The breakdown in the system could also be subtler. Many experts have warned that America’s debt is unsustainable and that economic crisis could be on the horizon. If there is a hard landing–due to an oil shock, a burst housing bubble, a sharp decline in the value of the dollar, or some other crisis–interest rates would shoot up, leaving many people unable to pay their floating-rate mortgages and credit card bills. Repossessions and bankruptcies would follow. The resulting anger could fuel radical populist movements of either the left or the right–more likely the right, since it has a far stronger ideological infrastructure in place in most of America.

Military disaster may also exacerbate such disaffection. America’s war in Iraq seems nearly certain to come to an ignominious end. The real victims of failure there will be Iraqi, but many Americans will feel embittered, humiliated and sympathetic to the stab-in-the-back rhetoric peddled by the right to explain how Bush’s venture has gone so horribly wrong. It was the defeat in World War I, after all, that created the conditions for fascism to grow in Germany.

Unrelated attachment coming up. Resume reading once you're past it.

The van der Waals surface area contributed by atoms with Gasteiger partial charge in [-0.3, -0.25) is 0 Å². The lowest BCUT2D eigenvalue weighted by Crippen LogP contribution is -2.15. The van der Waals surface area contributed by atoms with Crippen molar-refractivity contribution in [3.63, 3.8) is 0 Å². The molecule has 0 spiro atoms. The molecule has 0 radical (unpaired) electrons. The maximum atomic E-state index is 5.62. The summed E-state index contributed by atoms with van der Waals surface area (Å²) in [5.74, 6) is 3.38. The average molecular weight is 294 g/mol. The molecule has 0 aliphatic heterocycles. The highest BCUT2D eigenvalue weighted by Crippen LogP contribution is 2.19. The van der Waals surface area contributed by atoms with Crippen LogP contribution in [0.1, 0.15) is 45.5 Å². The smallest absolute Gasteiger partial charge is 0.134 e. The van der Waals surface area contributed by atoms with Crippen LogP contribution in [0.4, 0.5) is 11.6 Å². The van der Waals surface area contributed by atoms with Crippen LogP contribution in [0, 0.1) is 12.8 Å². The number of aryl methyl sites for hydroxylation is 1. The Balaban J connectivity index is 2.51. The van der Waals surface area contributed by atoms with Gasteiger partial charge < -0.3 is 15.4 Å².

Perhaps America will be lucky, however, and muddle through its looming problems. In that case, Christian nationalism will continue to be a powerful and growing influence in American politics, although its expansion will happen more fitfully and gradually.

The country’s demographics are on the movement’s side. Megachurch culture is spreading. The exurbs where religious conservatism thrives are the fastest growing parts of America; in 2004, 97 of the country’s 100 fastest-growing counties voted Republican. The disconnection of the exurbs is a large part of what makes the spread of Christian nationalism’s fictitious reality possible, because there is very little to conflict with it.